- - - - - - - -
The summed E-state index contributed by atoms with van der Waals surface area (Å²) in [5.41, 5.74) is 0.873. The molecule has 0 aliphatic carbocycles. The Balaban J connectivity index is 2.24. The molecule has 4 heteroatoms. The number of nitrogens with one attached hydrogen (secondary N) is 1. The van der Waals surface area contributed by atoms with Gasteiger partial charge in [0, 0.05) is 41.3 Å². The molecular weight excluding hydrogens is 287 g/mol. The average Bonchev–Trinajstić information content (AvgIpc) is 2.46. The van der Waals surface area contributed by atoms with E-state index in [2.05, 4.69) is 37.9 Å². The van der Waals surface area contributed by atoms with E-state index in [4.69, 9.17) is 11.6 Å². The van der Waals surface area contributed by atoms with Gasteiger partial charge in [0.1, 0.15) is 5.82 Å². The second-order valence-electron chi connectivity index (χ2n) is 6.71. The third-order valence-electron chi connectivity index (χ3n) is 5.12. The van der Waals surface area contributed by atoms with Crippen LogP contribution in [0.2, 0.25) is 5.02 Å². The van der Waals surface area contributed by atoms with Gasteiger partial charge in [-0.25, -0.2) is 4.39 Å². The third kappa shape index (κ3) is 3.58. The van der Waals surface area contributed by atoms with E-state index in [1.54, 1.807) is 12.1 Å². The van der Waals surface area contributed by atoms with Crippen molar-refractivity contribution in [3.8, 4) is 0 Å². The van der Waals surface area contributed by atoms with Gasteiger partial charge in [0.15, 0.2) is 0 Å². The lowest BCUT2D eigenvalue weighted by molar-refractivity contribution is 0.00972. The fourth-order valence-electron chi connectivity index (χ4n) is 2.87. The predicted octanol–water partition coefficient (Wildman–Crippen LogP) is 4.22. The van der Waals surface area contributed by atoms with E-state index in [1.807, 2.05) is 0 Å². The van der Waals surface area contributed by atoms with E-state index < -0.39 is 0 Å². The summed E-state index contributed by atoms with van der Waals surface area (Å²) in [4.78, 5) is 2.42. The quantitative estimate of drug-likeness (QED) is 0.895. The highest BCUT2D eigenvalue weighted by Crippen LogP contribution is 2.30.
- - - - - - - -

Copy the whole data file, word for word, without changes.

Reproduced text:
The summed E-state index contributed by atoms with van der Waals surface area (Å²) in [5.41, 5.74) is 0.873. The molecule has 0 aliphatic carbocycles. The Balaban J connectivity index is 2.24. The molecule has 4 heteroatoms. The number of nitrogens with one attached hydrogen (secondary N) is 1. The van der Waals surface area contributed by atoms with Gasteiger partial charge in [0, 0.05) is 41.3 Å². The molecular weight excluding hydrogens is 287 g/mol. The average Bonchev–Trinajstić information content (AvgIpc) is 2.46. The van der Waals surface area contributed by atoms with E-state index in [2.05, 4.69) is 37.9 Å². The van der Waals surface area contributed by atoms with E-state index in [4.69, 9.17) is 11.6 Å². The van der Waals surface area contributed by atoms with Gasteiger partial charge in [0.1, 0.15) is 5.82 Å². The second-order valence-electron chi connectivity index (χ2n) is 6.71. The third-order valence-electron chi connectivity index (χ3n) is 5.12. The van der Waals surface area contributed by atoms with Crippen LogP contribution in [0.2, 0.25) is 5.02 Å². The van der Waals surface area contributed by atoms with Gasteiger partial charge in [-0.25, -0.2) is 4.39 Å². The third kappa shape index (κ3) is 3.58. The van der Waals surface area contributed by atoms with E-state index in [1.54, 1.807) is 12.1 Å². The van der Waals surface area contributed by atoms with Crippen molar-refractivity contribution in [3.8, 4) is 0 Å². The van der Waals surface area contributed by atoms with Gasteiger partial charge in [0.15, 0.2) is 0 Å². The lowest BCUT2D eigenvalue weighted by molar-refractivity contribution is 0.00972. The fourth-order valence-electron chi connectivity index (χ4n) is 2.87. The predicted octanol–water partition coefficient (Wildman–Crippen LogP) is 4.22. The van der Waals surface area contributed by atoms with E-state index in [1.807, 2.05) is 0 Å². The van der Waals surface area contributed by atoms with E-state index < -0.39 is 0 Å². The summed E-state index contributed by atoms with van der Waals surface area (Å²) in [4.78, 5) is 2.42. The quantitative estimate of drug-likeness (QED) is 0.895. The highest BCUT2D eigenvalue weighted by Crippen LogP contribution is 2.30.